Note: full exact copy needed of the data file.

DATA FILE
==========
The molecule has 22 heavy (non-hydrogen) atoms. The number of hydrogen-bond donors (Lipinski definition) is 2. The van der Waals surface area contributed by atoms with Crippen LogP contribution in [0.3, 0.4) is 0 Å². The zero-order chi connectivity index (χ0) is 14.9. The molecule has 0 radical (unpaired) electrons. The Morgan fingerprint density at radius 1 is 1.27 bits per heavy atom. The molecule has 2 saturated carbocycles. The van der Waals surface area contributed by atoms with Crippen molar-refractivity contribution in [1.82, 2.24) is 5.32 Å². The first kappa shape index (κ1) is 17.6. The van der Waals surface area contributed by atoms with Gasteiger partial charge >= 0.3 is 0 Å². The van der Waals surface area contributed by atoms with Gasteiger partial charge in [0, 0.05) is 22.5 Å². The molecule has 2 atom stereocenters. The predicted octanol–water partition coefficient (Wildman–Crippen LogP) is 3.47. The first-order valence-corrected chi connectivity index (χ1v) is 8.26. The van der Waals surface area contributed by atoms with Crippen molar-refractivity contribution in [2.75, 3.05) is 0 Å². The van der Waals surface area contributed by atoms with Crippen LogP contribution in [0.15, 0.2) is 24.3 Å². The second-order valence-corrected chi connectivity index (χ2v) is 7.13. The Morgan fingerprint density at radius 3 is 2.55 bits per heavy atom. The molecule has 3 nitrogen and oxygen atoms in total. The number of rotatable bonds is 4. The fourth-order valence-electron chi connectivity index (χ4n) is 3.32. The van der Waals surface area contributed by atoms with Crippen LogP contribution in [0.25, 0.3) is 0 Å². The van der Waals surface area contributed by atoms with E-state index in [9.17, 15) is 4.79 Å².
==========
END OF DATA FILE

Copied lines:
The molecule has 22 heavy (non-hydrogen) atoms. The number of hydrogen-bond donors (Lipinski definition) is 2. The van der Waals surface area contributed by atoms with Crippen LogP contribution in [0.3, 0.4) is 0 Å². The zero-order chi connectivity index (χ0) is 14.9. The molecule has 0 radical (unpaired) electrons. The Morgan fingerprint density at radius 1 is 1.27 bits per heavy atom. The molecule has 2 saturated carbocycles. The van der Waals surface area contributed by atoms with Crippen molar-refractivity contribution in [1.82, 2.24) is 5.32 Å². The first kappa shape index (κ1) is 17.6. The van der Waals surface area contributed by atoms with Gasteiger partial charge >= 0.3 is 0 Å². The van der Waals surface area contributed by atoms with Gasteiger partial charge in [0, 0.05) is 22.5 Å². The molecule has 2 atom stereocenters. The predicted octanol–water partition coefficient (Wildman–Crippen LogP) is 3.47. The first-order valence-corrected chi connectivity index (χ1v) is 8.26. The van der Waals surface area contributed by atoms with Crippen molar-refractivity contribution in [2.75, 3.05) is 0 Å². The van der Waals surface area contributed by atoms with Crippen LogP contribution in [0.15, 0.2) is 24.3 Å². The second-order valence-corrected chi connectivity index (χ2v) is 7.13. The Morgan fingerprint density at radius 3 is 2.55 bits per heavy atom. The molecule has 3 nitrogen and oxygen atoms in total. The number of rotatable bonds is 4. The fourth-order valence-electron chi connectivity index (χ4n) is 3.32. The van der Waals surface area contributed by atoms with Crippen LogP contribution in [0.25, 0.3) is 0 Å². The van der Waals surface area contributed by atoms with E-state index in [9.17, 15) is 4.79 Å².